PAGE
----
The current research agenda of the Quantitative Strategies team focuses on: 1) the integration of ESG and climate risks in portfolio construction and asset allocation such as the development of net zero metrics, the impact of carbon taxes on asset pricing, the core-satellite approach of net zero investment portfolios, and the valuation of the clean-tech sector; and 2) the use of Artificial Intelligence in asset management, especially to assess geopolitical risk and monitor the real estate market.
The Investor Intelligence and Academic Partnerships team examines the impact of investors’ changing preferences for ESG on asset valuation and firms’ behaviour. It includes the assessment of retail and institutional investors’ ESG preferences, of their ESG policies and the measurement of their real impact.
In addition, the Macro and Strategy teams develop ad hoc research to integrate climate and social considerations into capital market assumptions for strategic asset allocation.
This year, the Institute will also sponsor an extensive survey on DB and DC pension funds in Europe to analyse investors’ ESG preferences and their attitudes on future trends, after the war in Ukraine.
Amundi has announced it is increasing its support to leading research initiatives on climate change mitigation and adaptation and selected three research initiatives in 2023: EDHEC-Risk Climate Impact Institute, OS-Climate by Linux Foundation, and the MIT Joint Program on the Science and Policy of Global Change. Can you tell us more about the objectives, challenges and benefits of the work you are supporting at OS-Climate and the MIT?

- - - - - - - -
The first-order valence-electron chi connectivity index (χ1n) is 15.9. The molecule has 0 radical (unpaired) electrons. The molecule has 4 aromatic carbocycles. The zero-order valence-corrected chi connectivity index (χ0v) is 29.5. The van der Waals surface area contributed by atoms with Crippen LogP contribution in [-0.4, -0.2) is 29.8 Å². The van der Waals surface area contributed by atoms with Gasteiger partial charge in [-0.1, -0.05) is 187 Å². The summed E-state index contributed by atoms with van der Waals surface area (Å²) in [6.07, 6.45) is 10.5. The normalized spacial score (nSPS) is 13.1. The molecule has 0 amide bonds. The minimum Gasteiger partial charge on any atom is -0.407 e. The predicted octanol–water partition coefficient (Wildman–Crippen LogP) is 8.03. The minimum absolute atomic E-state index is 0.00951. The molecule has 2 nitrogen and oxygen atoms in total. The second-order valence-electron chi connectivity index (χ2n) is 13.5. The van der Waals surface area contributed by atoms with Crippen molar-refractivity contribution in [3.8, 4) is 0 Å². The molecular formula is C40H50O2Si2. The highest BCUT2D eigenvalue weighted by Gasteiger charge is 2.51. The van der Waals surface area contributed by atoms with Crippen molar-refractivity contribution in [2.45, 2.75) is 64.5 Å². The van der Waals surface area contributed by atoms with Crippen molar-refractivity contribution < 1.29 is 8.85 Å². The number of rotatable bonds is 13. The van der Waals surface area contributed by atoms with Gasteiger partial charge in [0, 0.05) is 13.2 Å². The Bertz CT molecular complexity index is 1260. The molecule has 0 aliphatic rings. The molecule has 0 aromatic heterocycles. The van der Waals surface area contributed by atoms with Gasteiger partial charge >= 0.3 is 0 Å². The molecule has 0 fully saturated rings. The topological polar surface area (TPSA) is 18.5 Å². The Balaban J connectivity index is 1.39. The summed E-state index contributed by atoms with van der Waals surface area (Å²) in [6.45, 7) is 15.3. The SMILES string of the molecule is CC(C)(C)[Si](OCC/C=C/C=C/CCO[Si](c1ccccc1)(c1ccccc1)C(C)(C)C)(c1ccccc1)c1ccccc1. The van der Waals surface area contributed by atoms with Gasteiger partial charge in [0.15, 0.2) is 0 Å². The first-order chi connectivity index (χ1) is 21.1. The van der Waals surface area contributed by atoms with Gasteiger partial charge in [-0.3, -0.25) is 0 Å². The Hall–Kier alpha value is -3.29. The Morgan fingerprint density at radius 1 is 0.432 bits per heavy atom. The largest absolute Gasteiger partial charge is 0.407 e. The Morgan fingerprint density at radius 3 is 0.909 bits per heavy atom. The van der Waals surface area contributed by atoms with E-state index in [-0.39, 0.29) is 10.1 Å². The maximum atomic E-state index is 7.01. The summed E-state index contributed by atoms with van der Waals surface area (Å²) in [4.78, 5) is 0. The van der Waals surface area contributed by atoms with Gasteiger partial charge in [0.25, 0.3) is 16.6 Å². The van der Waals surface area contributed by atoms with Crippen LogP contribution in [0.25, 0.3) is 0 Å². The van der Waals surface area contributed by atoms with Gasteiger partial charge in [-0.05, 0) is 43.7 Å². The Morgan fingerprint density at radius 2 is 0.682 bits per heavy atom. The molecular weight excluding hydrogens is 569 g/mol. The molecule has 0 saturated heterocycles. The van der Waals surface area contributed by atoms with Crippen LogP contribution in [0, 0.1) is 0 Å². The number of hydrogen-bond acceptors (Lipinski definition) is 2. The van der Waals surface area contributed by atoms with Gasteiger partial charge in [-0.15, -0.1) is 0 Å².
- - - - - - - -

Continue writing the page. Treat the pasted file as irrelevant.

Timothée Jaulin: As a responsible asset manager, Amundi believes that research is fundamental to keep innovating in the responsible investment field, in particular to mobilise effectively capital markets in the fight against climate change. For this reason, in 2023 Amundi has not only renewed its support to the EDHEC-Risk Climate Impact Institute but will also start to support OS-Climate by the Linux Foundation and the MIT Joint Program on the Science and Policy of Global Change.
OS-Climate is an open data and open source analytics initiative which supports projects relating to the investment, risk assessment, financial implications and analyses of climate change. Its goal is to rapidly accelerate the shift of global investment away from relatively GHG-intensive companies, technologies, and infrastructure into mitigation, resilience, and adaptation that is financially sustainable and high-impact — especially in developing countries — as well as to enable the design of better policy that effectively engages capital markets in addressing climate change.
The MIT Joint Program on the Science and Policy of Global Change studies the interactions among human and Earth systems to help decision-makers confront the coupled challenges of future food, energy, water, climate, air pollution and human health. Its mission is to advance a sustainable world through scientific analysis of the complex interactions among global systems.
Amundi supported EDHEC-Risk Institute research on indexing and exchange traded funds from 2009 to 2021 – why did you decide to accompany the transformation of EDHEC-Risk Institute into EDHEC-Risk Climate?